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Common diabetes drug may halt growth of cysts in polycystic kidney disease

INDIANAPOLIS Researchers report that a drug commonly used to treat diabetes may also retard the growth of fluid-filled cysts of the most common genetic disorder, polycystic kidney disease. PKD does not discriminate by gender or race and affects one in 1,000 adults worldwide.

Researchers from the schools of Science and Medicine at Indiana University-Purdue University Indianapolis and colleagues from the Mayo Clinic report this month in the online peer-reviewed journal PPAR Research that pioglitazone appears to control the growth of PKD cysts.

Using a rat model that has the same genetic mutation as a form of human PKD, the two research groups independently tested a pioglitazone treatment regimen and found that it slowed down both kidney and liver cyst growth by inhibiting a chloride channel in the cells of these organs.

Normally pioglitazone works by making the body more sensitive to its own insulin. However, in studying why this class of drugs causes fluid retention, Bonnie L. Blazer-Yost, Ph.D., professor of biology at the IUPUI School of Science and corresponding author of the new study, serendipitously found that it also inhibits a chloride channel.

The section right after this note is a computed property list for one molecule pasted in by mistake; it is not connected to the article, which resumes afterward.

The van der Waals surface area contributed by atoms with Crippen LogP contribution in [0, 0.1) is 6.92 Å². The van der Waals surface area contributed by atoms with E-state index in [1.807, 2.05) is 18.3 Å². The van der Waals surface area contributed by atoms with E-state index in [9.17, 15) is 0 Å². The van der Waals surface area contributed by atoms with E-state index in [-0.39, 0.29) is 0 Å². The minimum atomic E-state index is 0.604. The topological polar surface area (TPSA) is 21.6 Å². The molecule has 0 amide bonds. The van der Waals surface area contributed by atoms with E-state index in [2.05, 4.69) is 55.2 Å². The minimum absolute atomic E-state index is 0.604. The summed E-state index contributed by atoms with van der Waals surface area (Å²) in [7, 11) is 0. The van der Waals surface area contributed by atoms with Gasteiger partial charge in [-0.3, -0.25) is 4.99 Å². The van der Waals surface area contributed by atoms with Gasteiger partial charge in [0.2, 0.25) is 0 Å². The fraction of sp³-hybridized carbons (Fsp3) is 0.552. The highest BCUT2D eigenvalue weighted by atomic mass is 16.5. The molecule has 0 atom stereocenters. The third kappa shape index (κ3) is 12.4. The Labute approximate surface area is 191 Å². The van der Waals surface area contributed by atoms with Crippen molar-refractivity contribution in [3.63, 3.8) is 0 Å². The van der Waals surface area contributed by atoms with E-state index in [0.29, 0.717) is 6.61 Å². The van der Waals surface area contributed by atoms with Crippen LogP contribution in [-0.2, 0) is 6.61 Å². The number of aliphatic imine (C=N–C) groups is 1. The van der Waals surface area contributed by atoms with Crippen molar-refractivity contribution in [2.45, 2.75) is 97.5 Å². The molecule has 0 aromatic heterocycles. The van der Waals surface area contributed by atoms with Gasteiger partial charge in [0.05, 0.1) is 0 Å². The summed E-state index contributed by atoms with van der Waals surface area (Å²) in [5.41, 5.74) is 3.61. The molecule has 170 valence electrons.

"We thought that since this class of drugs inhibits the body's chloride channels, then it would be a good candidate to treat PKD, a disease in which excessive chloride and water are transported into the cysts of the kidneys and the liver causing them to expand," said Blazer-Yost, Ph.D.

A normal kidney is the size of a fist. A polycystic kidney is the size of a football. Currently there is no cure for PKD and therapy options are limited. Organ transplantation is the most common treatment.

"The idea of using a chloride channel inhibitor to treat PKD is not new. What is new is our finding that an insulin sensitizing agent like piogltiazone inhibits chloride channels. The finding that pioglitazone, which has already been approved by the Food and Drug Administration for diabetes, can halt cyst progression and may be an effective and well-tolerated treatment for this chronic disease, is exciting. Confirmation of these results in other animal models of PKD would be a useful next step.

"We know from long-term experience that this drug has a good safety profile. Strategies that minimize adverse events are important when considering treatments for a chronic disease such as PKD," said Blazer-Yost, a physiologist who hopes that human trials of pioglitazone therapy for PKD can be conducted in the near future.


Contact: Cindy Fox Aisen
Indiana University School of Medicine

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